Today the market comprises of a number of fixed barges with little greenhouses on top. Vendors not only sell tulip bulbs but also narcissus, snowdrops, carnations, violets, peonies and orchids.
But of 1,363 bulbs bought from the Singel and then planted, just 14 actually bloomed, the investigation said.
Investigators found a similar problem along the so-called “flower bulb boulevard” in Lisse, a bulb-field town south of Amsterdam where the famous Keukenhof gardens are also situated.
Since first imported from the Ottoman Empire 400 years ago, tulips “have become our national symbol and the bulb industry a main player in the Dutch economy,” said Le Clercq.
But the “deception about the tulip bulbs is a problem that has been existing for the past 20 years,” he added.

The victims are often tourists, KAVB director Andre Hoogendijk said.
“A tourist who buys a bad bulb is not likely to come back,” he told Amsterdam’s local AT5 news channel.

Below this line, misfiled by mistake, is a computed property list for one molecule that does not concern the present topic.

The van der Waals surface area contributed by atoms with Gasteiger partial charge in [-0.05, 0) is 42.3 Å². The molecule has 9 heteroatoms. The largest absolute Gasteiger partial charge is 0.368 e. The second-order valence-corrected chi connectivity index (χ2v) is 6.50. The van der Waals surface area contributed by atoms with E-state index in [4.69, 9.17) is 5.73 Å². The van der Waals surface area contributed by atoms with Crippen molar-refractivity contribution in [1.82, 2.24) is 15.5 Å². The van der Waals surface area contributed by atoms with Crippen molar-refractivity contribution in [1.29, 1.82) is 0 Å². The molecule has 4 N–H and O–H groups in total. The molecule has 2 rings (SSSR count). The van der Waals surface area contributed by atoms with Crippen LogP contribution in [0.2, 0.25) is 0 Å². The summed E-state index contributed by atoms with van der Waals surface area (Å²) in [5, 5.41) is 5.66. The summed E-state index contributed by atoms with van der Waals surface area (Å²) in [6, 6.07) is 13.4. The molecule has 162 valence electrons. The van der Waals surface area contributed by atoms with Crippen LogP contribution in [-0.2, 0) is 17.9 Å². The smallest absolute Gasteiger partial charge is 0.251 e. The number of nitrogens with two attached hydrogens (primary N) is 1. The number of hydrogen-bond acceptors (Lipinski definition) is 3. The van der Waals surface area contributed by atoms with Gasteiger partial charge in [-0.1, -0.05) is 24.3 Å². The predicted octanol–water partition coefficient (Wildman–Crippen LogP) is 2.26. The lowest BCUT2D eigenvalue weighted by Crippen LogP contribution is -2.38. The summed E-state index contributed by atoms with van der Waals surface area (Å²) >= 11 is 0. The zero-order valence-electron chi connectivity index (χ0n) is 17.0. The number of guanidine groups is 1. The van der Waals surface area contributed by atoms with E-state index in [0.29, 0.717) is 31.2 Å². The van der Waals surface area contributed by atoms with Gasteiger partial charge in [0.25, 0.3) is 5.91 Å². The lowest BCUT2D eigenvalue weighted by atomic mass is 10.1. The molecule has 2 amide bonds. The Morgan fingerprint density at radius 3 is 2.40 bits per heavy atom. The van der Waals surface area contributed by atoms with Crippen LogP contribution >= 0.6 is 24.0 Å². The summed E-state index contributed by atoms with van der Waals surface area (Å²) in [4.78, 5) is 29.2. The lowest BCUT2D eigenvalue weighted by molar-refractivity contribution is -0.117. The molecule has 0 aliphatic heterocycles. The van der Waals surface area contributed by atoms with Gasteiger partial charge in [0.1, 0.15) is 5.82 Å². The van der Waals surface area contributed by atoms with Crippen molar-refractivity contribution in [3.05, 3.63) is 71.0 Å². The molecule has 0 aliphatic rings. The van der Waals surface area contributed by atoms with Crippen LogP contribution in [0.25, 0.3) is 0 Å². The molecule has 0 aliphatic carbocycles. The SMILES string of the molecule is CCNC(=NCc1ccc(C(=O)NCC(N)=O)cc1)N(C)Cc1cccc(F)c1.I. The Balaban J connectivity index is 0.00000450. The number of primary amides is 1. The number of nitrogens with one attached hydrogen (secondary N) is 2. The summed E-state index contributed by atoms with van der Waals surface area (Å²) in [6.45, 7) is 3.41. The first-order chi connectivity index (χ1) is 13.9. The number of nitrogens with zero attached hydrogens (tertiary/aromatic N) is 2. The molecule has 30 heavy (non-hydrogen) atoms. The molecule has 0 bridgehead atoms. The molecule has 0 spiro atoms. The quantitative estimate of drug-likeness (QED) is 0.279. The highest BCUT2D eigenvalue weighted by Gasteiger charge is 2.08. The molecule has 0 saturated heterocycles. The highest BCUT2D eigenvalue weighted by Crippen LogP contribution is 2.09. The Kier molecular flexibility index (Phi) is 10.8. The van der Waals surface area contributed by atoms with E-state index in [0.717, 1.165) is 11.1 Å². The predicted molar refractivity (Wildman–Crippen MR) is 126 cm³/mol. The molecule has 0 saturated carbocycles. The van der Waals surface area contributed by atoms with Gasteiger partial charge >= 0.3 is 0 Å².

Vendors at the market told AT5 that complaints were known.
“There are indeed stalls here that sell rubbish. That is to everyone’s disadvantage, because it portrays the whole flower market in a bad light,” one unidentified vendor said.
But a spokesperson for the City of Amsterdam said that all vendors were being investigated “and that the results are shocking.”
“So to say that it is only a few stalls is not true,” the spokesperson told AFP in an email.
The probe took place earlier in the year during springtime, the spokesperson said.
“The issue is that you shouldn’t even sell tulip bulbs during the spring. No decent florist shop in Holland does that.”
Tulip bulbs should only be sold between August to December and planted before the start of the (northern hemisphere) winter, in order for the flowers to bloom in spring.